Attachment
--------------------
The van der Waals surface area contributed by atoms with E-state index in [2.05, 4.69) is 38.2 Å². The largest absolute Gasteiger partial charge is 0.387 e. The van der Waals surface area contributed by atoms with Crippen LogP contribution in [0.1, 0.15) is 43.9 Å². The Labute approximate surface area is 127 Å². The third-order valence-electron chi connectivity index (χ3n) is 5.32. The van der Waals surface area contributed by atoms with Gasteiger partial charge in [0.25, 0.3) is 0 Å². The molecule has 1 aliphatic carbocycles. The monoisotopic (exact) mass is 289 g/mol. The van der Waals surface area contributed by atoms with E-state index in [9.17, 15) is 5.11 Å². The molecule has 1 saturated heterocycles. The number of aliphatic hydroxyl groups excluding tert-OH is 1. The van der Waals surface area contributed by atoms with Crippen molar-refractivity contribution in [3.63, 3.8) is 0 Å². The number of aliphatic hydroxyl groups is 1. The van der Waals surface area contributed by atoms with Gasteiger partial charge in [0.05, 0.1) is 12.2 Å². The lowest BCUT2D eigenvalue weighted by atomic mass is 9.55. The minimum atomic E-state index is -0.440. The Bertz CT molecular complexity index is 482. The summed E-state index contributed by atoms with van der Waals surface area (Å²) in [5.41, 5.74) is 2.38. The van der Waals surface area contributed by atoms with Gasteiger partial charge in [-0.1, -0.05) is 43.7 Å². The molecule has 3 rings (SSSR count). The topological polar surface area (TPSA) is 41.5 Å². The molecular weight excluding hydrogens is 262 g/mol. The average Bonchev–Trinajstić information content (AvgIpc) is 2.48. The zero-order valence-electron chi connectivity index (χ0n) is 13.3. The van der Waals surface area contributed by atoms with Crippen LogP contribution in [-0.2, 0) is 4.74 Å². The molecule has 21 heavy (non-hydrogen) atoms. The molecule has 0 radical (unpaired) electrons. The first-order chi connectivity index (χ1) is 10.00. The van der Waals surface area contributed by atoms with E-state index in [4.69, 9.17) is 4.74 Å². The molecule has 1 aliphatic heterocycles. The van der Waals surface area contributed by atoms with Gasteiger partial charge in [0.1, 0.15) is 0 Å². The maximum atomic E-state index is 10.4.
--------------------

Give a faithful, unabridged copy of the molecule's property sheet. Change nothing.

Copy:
The van der Waals surface area contributed by atoms with E-state index in [2.05, 4.69) is 38.2 Å². The largest absolute Gasteiger partial charge is 0.387 e. The van der Waals surface area contributed by atoms with Crippen LogP contribution in [0.1, 0.15) is 43.9 Å². The Labute approximate surface area is 127 Å². The third-order valence-electron chi connectivity index (χ3n) is 5.32. The van der Waals surface area contributed by atoms with Gasteiger partial charge in [0.25, 0.3) is 0 Å². The molecule has 1 aliphatic carbocycles. The monoisotopic (exact) mass is 289 g/mol. The van der Waals surface area contributed by atoms with E-state index in [9.17, 15) is 5.11 Å². The molecule has 1 saturated heterocycles. The number of aliphatic hydroxyl groups excluding tert-OH is 1. The van der Waals surface area contributed by atoms with Crippen molar-refractivity contribution in [3.63, 3.8) is 0 Å². The number of aliphatic hydroxyl groups is 1. The van der Waals surface area contributed by atoms with Gasteiger partial charge in [0.05, 0.1) is 12.2 Å². The lowest BCUT2D eigenvalue weighted by atomic mass is 9.55. The minimum atomic E-state index is -0.440. The Bertz CT molecular complexity index is 482. The summed E-state index contributed by atoms with van der Waals surface area (Å²) in [5.41, 5.74) is 2.38. The van der Waals surface area contributed by atoms with Gasteiger partial charge in [-0.1, -0.05) is 43.7 Å². The molecule has 3 rings (SSSR count). The topological polar surface area (TPSA) is 41.5 Å². The molecular weight excluding hydrogens is 262 g/mol. The average Bonchev–Trinajstić information content (AvgIpc) is 2.48. The zero-order valence-electron chi connectivity index (χ0n) is 13.3. The van der Waals surface area contributed by atoms with Crippen LogP contribution in [-0.2, 0) is 4.74 Å². The molecule has 21 heavy (non-hydrogen) atoms. The molecule has 0 radical (unpaired) electrons. The first-order chi connectivity index (χ1) is 10.00. The van der Waals surface area contributed by atoms with E-state index in [4.69, 9.17) is 4.74 Å². The molecule has 1 aliphatic heterocycles. The van der Waals surface area contributed by atoms with Gasteiger partial charge in [0.1, 0.15) is 0 Å². The maximum atomic E-state index is 10.4.